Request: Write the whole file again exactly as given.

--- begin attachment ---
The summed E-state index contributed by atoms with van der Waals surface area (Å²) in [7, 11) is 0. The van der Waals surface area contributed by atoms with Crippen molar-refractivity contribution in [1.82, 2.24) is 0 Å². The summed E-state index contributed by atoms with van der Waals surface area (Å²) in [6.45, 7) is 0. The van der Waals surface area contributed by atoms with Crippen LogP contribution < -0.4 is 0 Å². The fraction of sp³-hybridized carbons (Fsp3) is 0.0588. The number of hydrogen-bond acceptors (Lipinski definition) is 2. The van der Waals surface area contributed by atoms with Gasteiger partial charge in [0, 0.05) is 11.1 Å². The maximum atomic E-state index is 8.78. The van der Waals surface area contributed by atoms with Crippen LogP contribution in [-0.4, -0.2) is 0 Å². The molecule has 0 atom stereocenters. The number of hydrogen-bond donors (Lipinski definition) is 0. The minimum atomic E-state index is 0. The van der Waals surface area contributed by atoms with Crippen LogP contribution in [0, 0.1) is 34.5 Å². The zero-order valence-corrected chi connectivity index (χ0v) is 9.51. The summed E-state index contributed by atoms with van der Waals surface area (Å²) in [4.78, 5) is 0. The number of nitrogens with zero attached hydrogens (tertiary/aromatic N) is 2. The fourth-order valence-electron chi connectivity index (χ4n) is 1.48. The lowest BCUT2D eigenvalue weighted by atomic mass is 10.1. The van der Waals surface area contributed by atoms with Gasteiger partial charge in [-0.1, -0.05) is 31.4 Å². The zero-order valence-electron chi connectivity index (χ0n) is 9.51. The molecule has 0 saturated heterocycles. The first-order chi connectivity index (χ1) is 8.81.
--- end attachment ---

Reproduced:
The summed E-state index contributed by atoms with van der Waals surface area (Å²) in [7, 11) is 0. The van der Waals surface area contributed by atoms with Crippen molar-refractivity contribution in [1.82, 2.24) is 0 Å². The summed E-state index contributed by atoms with van der Waals surface area (Å²) in [6.45, 7) is 0. The van der Waals surface area contributed by atoms with Crippen LogP contribution < -0.4 is 0 Å². The fraction of sp³-hybridized carbons (Fsp3) is 0.0588. The number of hydrogen-bond acceptors (Lipinski definition) is 2. The van der Waals surface area contributed by atoms with Gasteiger partial charge in [0, 0.05) is 11.1 Å². The maximum atomic E-state index is 8.78. The van der Waals surface area contributed by atoms with Crippen LogP contribution in [-0.4, -0.2) is 0 Å². The molecule has 0 atom stereocenters. The number of hydrogen-bond donors (Lipinski definition) is 0. The minimum atomic E-state index is 0. The van der Waals surface area contributed by atoms with Crippen LogP contribution in [0, 0.1) is 34.5 Å². The zero-order valence-corrected chi connectivity index (χ0v) is 9.51. The summed E-state index contributed by atoms with van der Waals surface area (Å²) in [4.78, 5) is 0. The number of nitrogens with zero attached hydrogens (tertiary/aromatic N) is 2. The fourth-order valence-electron chi connectivity index (χ4n) is 1.48. The lowest BCUT2D eigenvalue weighted by atomic mass is 10.1. The van der Waals surface area contributed by atoms with Gasteiger partial charge in [-0.1, -0.05) is 31.4 Å². The zero-order valence-electron chi connectivity index (χ0n) is 9.51. The molecule has 0 saturated heterocycles. The first-order chi connectivity index (χ1) is 8.81.